That’s how we’re described.

Easily adaptable to new surroundings, learning and re-learning constantly.

Military children.

Mothers and fathers defending our nation against unknown enemies.

They go where they are needed. We follow them without fear, without knowing any other way, without argument.

It’s a way of life of us.

I was lucky.

The luckiest of the five, by the time I was old enough to be able to comprehend the drastic changes the military life brings, my dad was a “higher up,” sought after by his “higher ups.” Always wanted, always needed.

I remember, barely, moving to Hawaii at the tender age of five. Meeting my first best friend at the park across the street from our new house on that first day. Being her best friend for the three years we lived there.

I remember, more clearly, at age eight, calling her at the airport a few hours before our plane was taking off for California where we would begin the road trip to Virginia. It was a Saturday night, she and another friend were watching SNICK; “Are You Afraid of the Dark?” to be exact. Later, when the plane took off and I watched the island disappear beneath us, I sobbed.

I went from just being another girl to the girl with the unpronounceable name in the blink of an eye.

Virginia was where my dad was needed, and so in Virginia he stayed.

But military life goes on. My friends moved in and out of my life, following their parents, doing what they needed. We all adapted, changing easily. Chameleons.

The house I knew as home is no longer there, torn down months after we finally left. The home every one of my siblings lived in at one point or another. The home many nieces and nephews knew as home as well. The home that I loved many cats and kittens and held funerals for the deceased, and where the two dogs I grew up with died.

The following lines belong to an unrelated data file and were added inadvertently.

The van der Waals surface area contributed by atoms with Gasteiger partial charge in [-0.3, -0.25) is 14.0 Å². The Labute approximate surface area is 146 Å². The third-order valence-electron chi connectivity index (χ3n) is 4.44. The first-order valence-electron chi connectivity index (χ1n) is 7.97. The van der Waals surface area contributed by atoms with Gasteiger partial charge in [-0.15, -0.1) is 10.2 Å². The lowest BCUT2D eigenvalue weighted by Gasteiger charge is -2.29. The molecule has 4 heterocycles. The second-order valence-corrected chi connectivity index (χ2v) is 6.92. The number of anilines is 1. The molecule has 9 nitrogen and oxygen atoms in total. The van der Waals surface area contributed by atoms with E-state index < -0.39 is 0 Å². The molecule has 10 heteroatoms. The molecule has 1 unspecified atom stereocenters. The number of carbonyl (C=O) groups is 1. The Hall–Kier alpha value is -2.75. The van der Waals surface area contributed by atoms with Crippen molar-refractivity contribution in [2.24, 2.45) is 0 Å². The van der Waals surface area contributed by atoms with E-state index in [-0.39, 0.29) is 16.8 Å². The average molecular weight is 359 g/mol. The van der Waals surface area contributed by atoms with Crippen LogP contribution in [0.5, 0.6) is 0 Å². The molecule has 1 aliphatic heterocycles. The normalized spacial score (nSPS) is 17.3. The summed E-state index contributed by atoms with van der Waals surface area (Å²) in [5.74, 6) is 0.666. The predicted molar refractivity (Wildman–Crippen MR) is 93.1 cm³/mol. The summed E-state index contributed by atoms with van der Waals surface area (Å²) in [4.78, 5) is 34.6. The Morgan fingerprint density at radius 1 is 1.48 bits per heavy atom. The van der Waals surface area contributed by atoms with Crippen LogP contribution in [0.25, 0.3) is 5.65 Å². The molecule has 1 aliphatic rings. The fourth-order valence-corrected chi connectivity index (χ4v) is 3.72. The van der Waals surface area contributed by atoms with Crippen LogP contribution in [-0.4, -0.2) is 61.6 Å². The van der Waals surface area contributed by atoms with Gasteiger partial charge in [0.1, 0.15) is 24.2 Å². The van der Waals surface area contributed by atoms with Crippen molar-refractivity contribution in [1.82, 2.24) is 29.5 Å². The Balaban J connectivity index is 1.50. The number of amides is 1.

The walls of the home carried thousands of memories. Memories of sneaking in and out at midnight during warm summer nights, memories of my “first”. Memories of so much hurt and pain, and moments of laughter that cameras couldn’t capture. So many memories.

The warmth of the summer sun beating down on the green grass. The smell of the Potomac River at low tide. The view of the white snow blanketing the yard in the winter. The hickory taste of fire that was the fall. So much of who I am came to be in that house.

In a front corner of the home my parents now own, the only home they’ve ever owned, laying on the floor is a brick. A lone brick that was collected from the ruble when we went to visit the dust of the home that once was. I often wish to take the brick with me every time I leave, wanting badly to place it somewhere in my own home for comfort, for reminders. To feel the warmth of the sun and the smell of the low tide. To remember the white snow and the fire-y taste.

Memories are carried in that brick. Memories that cannot be replaced, cannot be put into another home. We carried it with us.

I continue to adapt. To learn and re-learn.

A chameleon.


2 Responses

  1. […] This post was mentioned on Twitter by Puasaurusrex, Puasaurusrex. Puasaurusrex said: Chameleon […]

  2. Being a chameleon is a rockin’ life skill.

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